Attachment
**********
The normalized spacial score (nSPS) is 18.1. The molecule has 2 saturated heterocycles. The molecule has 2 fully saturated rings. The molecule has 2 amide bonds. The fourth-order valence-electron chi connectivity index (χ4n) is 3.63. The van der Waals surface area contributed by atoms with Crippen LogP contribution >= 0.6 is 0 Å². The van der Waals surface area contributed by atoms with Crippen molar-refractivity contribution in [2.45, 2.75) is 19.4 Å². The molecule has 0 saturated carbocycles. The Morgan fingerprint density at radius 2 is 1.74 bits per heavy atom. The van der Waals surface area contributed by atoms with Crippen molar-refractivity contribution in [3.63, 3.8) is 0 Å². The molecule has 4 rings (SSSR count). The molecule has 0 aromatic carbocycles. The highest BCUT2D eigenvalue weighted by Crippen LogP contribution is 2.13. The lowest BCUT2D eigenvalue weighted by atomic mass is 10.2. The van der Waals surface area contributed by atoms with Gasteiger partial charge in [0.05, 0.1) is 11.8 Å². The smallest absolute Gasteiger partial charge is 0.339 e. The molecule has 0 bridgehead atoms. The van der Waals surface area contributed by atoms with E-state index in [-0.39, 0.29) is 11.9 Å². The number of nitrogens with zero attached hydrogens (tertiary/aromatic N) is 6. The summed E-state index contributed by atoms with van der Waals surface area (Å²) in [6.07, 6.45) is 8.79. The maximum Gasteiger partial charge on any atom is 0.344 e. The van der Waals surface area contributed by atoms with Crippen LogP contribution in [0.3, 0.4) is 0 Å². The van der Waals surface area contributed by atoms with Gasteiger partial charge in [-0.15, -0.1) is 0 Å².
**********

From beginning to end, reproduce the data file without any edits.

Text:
The normalized spacial score (nSPS) is 18.1. The molecule has 2 saturated heterocycles. The molecule has 2 fully saturated rings. The molecule has 2 amide bonds. The fourth-order valence-electron chi connectivity index (χ4n) is 3.63. The van der Waals surface area contributed by atoms with Crippen LogP contribution >= 0.6 is 0 Å². The van der Waals surface area contributed by atoms with Crippen molar-refractivity contribution in [2.45, 2.75) is 19.4 Å². The molecule has 0 saturated carbocycles. The Morgan fingerprint density at radius 2 is 1.74 bits per heavy atom. The van der Waals surface area contributed by atoms with Crippen molar-refractivity contribution in [3.63, 3.8) is 0 Å². The molecule has 4 rings (SSSR count). The molecule has 0 aromatic carbocycles. The highest BCUT2D eigenvalue weighted by Crippen LogP contribution is 2.13. The lowest BCUT2D eigenvalue weighted by atomic mass is 10.2. The van der Waals surface area contributed by atoms with Gasteiger partial charge in [0.05, 0.1) is 11.8 Å². The smallest absolute Gasteiger partial charge is 0.339 e. The molecule has 0 bridgehead atoms. The van der Waals surface area contributed by atoms with E-state index in [-0.39, 0.29) is 11.9 Å². The number of nitrogens with zero attached hydrogens (tertiary/aromatic N) is 6. The summed E-state index contributed by atoms with van der Waals surface area (Å²) in [6.07, 6.45) is 8.79. The maximum Gasteiger partial charge on any atom is 0.344 e. The van der Waals surface area contributed by atoms with Crippen LogP contribution in [0.3, 0.4) is 0 Å². The van der Waals surface area contributed by atoms with Gasteiger partial charge in [-0.15, -0.1) is 0 Å².